Right now, the only type of movie where 3D production will be de rigueur are mass market animated features. Of the non-3D animated films released lately, only Ron Clements and John Musker’s The Princess and the Frog made any sort of impact and then mainly for its merchandizing revenues; ; and because of this, Disney will likely continue to make the occasional drawn animation. (For the record, I found some of its musical numbers sporadically entertaining, but felt it was a lesser effort than than directors’ last effort, the underrated Treasure Planet.)

Tim Burton's Alice in Wonderland

Conversion Fever
In the short run, we are in for a number of special effects laden, live-action films haphazardly converted to 3D. The first being Tim Burton’s “version” of Alice in Wonderland, which predictably looks rather awkward. Much of the 3D looks artificial, with discernibly flat layers of action substituting for any real sense of depth (a sort of multiplane effect, if you will). Having no desire to see the film in its flat version, I can only suspect that the conversion did little to help. (I never liked the original Lewis Carroll books and have found any previous screen versions satisfactory.)

The earlier 3D conversion of Tim Burton and Henry Selick’s The Nightmare Before Christmas, with its occasional insertions of foreground props in a vain attempt to provide added depth, really diminished the film; even worse was Toy Story, which had new animation added, including full-figure shots of the boy and his mother instead of just legs, which really made no sense. The 3D version of Toy Story 2, however, did not seem substantially hurt by the conversion, since there seems to have been little or no tampering with the film itself. (The two films were given a modest release last year, with distribution obviously limited by the scarcity of 3D venues.)

Though critics will surely pounce on these bastardized films as proof of 3D’s inferiority or whatever, I don’t see the public turning away from them.

Post Scripts
By the way, I do recommend “Third Way: the rise of 3-D,”  by Anthony Lane, in the March 8th issue of The New Yorker, which can be found here. It provides an excellent summary of the history of 3D cinematography, including the role played by Oliver Wendell Holmes in its pre-history.  Along the way, he perfectly reflects both the attraction and horror felt by many at the prospect of converting older films:

Faced with the thought of a 3-D “Casablanca,” one is torn between outrage at such blind desecration and a sneaking wish to know—well, what the hell would it look like? The mind runs riot, in search of screenings past. Imagine the older couple dancing, with slow grace, in “The Magnificent Ambersons,” with the younger pair behind them, watching in admiration from the stairs; imagine the gentle ascent of the camera, at the end of “Ugetsu Monogatari,” as the child lays an offering on his mother’s grave, and we gaze beyond him to the workers, with griefs and rituals of their own, toiling in the distant fields; imagine the arrival of the train at the start of “Once Upon a Time in the West,” with those seamed, all-knowing faces so close to us and the railroad stretching so far; imagine the flirtatious darting between trees, in “Smiles of a Summer Night,” as the maid half seeks to flee the randy groom in the background, both of them blessed and maddened by the midnight sun. All these scenes depend on figures held in separate planes, and on the unspoken feelings that brim in the spaces between them; would it weaken or intensify those feelings if the spaces were given solid form? Try asking Patrick von Sychowski, the chief operating officer at Reliance MediaWorks [an Indian company involved in such conversions], quoted in the London Times: “You can’t just press a button and have a computer do it. You have to take artistic decisions, such as what’s going to appear in the foreground.” Ah.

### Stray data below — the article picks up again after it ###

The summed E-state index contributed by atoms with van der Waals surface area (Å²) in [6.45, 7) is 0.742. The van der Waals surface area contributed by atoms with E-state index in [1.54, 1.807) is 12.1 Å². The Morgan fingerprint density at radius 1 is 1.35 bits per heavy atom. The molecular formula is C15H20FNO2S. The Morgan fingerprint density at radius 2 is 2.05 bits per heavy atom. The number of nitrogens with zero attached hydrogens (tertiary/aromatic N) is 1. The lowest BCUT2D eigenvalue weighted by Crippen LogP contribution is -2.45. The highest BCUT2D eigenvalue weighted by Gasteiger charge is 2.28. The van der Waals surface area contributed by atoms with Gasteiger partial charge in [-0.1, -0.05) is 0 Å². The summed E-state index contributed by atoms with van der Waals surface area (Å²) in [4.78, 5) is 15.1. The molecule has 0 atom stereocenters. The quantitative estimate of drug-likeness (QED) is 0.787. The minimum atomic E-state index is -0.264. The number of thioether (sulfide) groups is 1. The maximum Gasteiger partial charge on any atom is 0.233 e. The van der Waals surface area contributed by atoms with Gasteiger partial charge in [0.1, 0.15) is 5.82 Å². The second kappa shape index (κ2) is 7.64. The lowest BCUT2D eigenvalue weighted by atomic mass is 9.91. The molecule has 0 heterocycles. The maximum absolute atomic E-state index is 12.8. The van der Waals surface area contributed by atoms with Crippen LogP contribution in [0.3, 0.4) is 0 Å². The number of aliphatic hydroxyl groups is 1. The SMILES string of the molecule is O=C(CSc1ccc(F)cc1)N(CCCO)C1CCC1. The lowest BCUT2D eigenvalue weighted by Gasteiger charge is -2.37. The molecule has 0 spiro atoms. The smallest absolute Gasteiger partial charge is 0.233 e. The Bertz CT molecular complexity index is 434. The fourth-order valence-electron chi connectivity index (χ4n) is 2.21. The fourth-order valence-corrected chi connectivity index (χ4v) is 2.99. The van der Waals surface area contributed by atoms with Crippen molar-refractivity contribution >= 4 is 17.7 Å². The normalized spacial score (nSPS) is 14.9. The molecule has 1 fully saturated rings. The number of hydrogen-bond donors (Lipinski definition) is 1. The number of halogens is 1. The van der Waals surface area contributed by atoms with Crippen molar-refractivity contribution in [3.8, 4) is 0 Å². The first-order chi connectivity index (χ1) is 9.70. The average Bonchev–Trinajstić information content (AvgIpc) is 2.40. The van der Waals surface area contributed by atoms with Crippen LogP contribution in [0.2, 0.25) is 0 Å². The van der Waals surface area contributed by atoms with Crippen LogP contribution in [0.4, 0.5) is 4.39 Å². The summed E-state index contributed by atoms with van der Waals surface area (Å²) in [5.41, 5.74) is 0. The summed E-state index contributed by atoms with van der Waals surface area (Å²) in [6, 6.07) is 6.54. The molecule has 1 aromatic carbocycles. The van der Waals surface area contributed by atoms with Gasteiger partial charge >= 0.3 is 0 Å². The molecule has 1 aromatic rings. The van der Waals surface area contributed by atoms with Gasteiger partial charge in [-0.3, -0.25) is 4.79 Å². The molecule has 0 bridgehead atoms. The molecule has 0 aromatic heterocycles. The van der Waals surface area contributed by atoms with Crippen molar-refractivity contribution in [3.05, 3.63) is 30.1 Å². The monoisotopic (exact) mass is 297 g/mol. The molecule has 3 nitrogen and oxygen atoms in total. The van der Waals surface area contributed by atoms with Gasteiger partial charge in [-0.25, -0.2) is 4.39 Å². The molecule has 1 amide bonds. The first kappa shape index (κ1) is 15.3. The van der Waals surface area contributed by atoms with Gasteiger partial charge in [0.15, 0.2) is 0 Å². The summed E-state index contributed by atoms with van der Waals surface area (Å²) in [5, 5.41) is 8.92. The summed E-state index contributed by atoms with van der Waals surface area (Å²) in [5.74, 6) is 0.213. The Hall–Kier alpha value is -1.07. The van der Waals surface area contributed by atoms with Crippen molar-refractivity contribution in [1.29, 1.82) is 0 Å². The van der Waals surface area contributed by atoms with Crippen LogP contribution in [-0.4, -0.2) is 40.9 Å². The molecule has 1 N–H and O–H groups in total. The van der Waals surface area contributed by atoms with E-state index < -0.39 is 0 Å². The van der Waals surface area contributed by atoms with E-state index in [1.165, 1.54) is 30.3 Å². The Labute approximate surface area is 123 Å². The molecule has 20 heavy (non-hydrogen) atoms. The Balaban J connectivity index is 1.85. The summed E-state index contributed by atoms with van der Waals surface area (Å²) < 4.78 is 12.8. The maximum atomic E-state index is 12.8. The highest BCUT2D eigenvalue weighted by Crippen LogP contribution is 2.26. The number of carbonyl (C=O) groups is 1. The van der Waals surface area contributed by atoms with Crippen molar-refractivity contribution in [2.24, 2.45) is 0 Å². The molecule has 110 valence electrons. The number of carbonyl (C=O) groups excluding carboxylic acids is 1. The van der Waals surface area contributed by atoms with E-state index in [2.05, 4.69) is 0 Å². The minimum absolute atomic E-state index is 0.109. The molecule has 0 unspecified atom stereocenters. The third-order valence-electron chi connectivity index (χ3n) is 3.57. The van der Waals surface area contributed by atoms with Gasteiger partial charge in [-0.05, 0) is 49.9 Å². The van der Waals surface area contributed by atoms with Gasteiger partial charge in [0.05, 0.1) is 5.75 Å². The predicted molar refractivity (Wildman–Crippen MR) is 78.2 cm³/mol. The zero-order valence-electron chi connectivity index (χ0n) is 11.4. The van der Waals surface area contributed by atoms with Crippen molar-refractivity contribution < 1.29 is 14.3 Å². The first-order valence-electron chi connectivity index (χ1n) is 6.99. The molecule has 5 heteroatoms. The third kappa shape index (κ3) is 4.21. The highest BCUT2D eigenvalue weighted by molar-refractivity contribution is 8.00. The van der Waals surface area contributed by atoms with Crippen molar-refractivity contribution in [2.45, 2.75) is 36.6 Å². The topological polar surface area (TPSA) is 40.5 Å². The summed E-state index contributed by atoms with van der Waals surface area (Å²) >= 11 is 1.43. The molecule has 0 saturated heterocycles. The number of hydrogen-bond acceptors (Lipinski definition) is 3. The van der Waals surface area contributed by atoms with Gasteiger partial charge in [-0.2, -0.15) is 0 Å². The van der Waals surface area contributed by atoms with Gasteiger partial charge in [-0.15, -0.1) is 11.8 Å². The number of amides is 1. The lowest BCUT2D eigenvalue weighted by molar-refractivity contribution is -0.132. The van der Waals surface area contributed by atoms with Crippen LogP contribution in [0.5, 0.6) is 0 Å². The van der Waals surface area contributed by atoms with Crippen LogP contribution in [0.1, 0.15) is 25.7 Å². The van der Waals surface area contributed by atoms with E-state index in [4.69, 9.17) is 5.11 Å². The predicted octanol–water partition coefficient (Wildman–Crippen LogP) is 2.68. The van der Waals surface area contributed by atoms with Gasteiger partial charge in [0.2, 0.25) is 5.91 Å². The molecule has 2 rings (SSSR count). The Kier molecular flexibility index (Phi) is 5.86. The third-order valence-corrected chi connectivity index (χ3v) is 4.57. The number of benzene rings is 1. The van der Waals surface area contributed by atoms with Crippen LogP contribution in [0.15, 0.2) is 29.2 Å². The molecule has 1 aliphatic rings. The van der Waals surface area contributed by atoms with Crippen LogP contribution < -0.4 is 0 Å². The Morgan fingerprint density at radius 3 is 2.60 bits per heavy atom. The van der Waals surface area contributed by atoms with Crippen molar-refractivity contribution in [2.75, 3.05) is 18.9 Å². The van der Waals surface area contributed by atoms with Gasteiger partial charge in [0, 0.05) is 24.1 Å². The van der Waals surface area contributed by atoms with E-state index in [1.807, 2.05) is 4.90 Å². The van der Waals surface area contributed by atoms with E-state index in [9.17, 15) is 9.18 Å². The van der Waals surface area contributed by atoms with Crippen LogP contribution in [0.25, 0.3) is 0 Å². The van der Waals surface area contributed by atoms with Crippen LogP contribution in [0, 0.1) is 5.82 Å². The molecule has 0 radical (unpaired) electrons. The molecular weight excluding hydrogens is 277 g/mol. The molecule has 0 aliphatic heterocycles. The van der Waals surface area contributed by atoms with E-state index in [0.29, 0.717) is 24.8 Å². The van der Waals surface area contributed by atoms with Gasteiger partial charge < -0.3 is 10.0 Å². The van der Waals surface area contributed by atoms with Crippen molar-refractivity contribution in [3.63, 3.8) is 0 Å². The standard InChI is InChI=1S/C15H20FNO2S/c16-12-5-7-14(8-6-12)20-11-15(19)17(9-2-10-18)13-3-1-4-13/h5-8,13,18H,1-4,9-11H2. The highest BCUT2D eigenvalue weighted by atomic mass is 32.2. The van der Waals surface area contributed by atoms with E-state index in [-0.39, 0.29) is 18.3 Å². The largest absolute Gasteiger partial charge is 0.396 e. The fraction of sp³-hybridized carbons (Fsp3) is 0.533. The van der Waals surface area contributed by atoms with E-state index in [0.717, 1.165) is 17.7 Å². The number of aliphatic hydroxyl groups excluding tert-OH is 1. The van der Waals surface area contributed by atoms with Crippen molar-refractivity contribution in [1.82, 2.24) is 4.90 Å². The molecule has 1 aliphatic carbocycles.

I would also recommend Kristin Thompson’s report here on a screening by archivist extraordinaire  Serge Bromberg (owner of  Lobster Films and the Annecy Festival’s Artistic Director) of early 3D films, which ended with a surprise:

… two films that had never been meant to appear in 3D.

[Georges] Méliès’s early shorts were often pirated abroad, and a lot of money was being lost in the American market in particular. After the Lubin company flooded that market with bootleg copies of a 1902 film, Méliès struck back by opening his own American distribution office. Separate negatives for the domestic and foreign markets were made by the simple expedient of placing two cameras side by side. The folks at Lobster realized that those cameras’ lenses happened to be about the same distance apart as 3D camera lenses. By taking prints from the two separate versions of a film, today’s restorers could create a simulated 3D copy!

Two 1903 titles–I think that they were The Infernal Cauldron and The Oracle of Delphi–triumphantly showed that the experiment worked. Oracle survived in both French and American copies, and the effect of 3D was delightful. For Cauldron only the second half of the American print has been preserved. Watching the film through red-and-green glasses, you initially saw nothing in your right eye, while the left one saw the image in 2D. Abruptly, though, the second print materialized, and the depth effect kicked in. The films as synchronized  by Lobster looked exactly as if Méliès had designed them for 3D.

Of course, if you’re in Toronto, you could also check out the activities of Reg Hartt’s Cineforum, which tomorrow tonight is having a screening of “The History of 3D in the Movies,” which he describes as

Stereoscopic Cinema from its origins to the present day (Reg Hartt has the most advanced 3D system in Canada and, in his archive, nearly every 3D motion picture ever made). The Cineforum is THE ONLY PLACE in the world where stereoscopic cinema can be studied IN DEPTH.